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The Orthodox Church in the Arab World, 700 - 1700

An Anthology of Sources

Samuel Noble, Alexander Treiger

Publication Year: 2014

Arabic was among the first languages in which the Gospel was preached. The Book of Acts mentions Arabs as being present at the first Pentecost in Jerusalem, where they heard the Christian message in their native tongue. Christian literature in Arabic is at least 1,300 years old, the oldest surviving texts dating from the 8th century. Pre-modern Arab Christian literature embraces such diverse genres as Arabic translations of the Bible and the Church Fathers, biblical commentaries, lives of the saints, theological and polemical treatises, devotional poetry, philosophy, medicine, and history. Yet in the Western historiography of Christianity, the Arab Christian Middle East is treated only peripherally, if at all.

The first of its kind, this anthology makes accessible in English representative selections from major Arab Christian works written between the 8th and 18th centuries. The translations are idiomatic while preserving the character of the original. The popular assumption is that in the wake of the Islamic conquests, Christianity abandoned the Middle East to flourish elsewhere, leaving its original heartland devoid of an indigenous Christian presence. Until now, several of these important texts have remained unpublished or unavailable in English. Translated by leading scholars, these texts represent the major genres of Orthodox literature in Arabic. Noble and Treiger provide an introduction that helps form a comprehensive history of Christians within the Muslim world. The collection marks an important contribution to the history of medieval Christianity and the history of the medieval Near East.
 

Published by: Northern Illinois University Press

Title Page, Copyright Page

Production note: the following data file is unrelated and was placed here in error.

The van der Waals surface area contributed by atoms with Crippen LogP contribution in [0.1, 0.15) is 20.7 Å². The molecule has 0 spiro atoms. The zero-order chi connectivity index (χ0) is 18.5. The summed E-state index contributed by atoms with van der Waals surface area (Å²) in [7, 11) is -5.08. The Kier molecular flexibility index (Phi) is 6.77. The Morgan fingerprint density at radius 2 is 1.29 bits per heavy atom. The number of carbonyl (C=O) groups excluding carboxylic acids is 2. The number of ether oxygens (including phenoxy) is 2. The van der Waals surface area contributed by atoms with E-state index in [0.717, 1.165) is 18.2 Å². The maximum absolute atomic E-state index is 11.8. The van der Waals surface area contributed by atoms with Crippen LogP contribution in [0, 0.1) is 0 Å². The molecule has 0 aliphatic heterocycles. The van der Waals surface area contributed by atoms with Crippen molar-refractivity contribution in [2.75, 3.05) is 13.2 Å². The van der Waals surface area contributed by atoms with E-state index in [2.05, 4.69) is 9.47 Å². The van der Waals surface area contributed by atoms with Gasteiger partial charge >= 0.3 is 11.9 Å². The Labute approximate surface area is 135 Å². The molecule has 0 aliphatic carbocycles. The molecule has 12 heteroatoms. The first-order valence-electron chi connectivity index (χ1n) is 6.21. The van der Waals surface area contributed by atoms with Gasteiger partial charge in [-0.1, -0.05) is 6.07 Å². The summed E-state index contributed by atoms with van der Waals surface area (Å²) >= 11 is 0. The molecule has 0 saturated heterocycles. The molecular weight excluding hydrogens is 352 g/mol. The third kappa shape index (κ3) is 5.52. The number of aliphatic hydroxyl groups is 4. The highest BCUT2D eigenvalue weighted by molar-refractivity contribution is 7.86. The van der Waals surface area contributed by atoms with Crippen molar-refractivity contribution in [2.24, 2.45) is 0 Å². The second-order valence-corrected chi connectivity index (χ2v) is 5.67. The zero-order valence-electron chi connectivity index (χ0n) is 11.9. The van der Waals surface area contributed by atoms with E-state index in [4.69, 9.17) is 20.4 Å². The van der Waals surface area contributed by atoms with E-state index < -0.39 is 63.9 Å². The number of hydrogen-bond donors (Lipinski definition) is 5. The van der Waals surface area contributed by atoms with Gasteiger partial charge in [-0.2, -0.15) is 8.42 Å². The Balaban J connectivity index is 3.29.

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pp. i-iv

Contents

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pp. v-vi

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Foreword

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pp. vii-viii

This book offers you a testimony of the faith of the Orthodox Church in the Arab world in the historical period between 700 and 1700. It weaves together an anthology of many previously unpublished works, unknown in Arabic and even more so in English. This is a good initiative by Samuel Noble and Dr. Alexander Treiger...

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Acknowledgments

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pp. ix-2

This anthology has been four years in the making. We wish to thank all those who made it a reality. We are deeply grateful, first of all, to His Eminence Metropolitan Ephrem Kyriakos of Tripoli, al-Koura, and Dependencies, who gave his blessing to the project and wrote a foreword to the volume...

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Introduction

Samuel Noble and Alexander Treiger

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pp. 3-39

The Middle East is the birthplace and the ancient heartland of Christianity, where the first Christian communities were founded by the apostles. On the eve of the Islamic conquests in the seventh century CE, Christians formed a majority or a plurality in most areas of the Middle East. They...

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Chapter 1. An Apology for the Christian Faith

Mark N. Swanson

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pp. 40-59

The library of the Monastery of Saint Catherine at Mount Sinai preserves, as Sinai ar. 154, a parchment codex usually dated to around the year 800— making it the oldest (reasonably well preserved) Arabic-language Christian book known to us today. The larger part of the codex is occupied with an...

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Chapter 2. Theodore Abu Qurra

John C. Lamoreaux

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pp. 60-89

In the south of modern-day Turkey, not far from the Syrian border, near the ancient city of Edessa, lies the town of Harran. It was there, we read in Genesis, that Abraham stopped while on his way from Ur of the Chaldeans to the land of Canaan. There, too, Isaac and Jacob are said to have taken their wives...

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Chapter 3. The Disputation of the Monk Abraham of Tiberias

Krisztina Szilágyi

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pp. 90-111

The author of the Disputation of the Monk Abraham of Tiberias opens his story, set in Jerusalem, with the emir ʿAbd al-Rahman al-Hashimi marveling at the Christians: How can they be so learned, yet favor their ludicrous doctrines over Islam? To receive answers, he summons a few illustrious...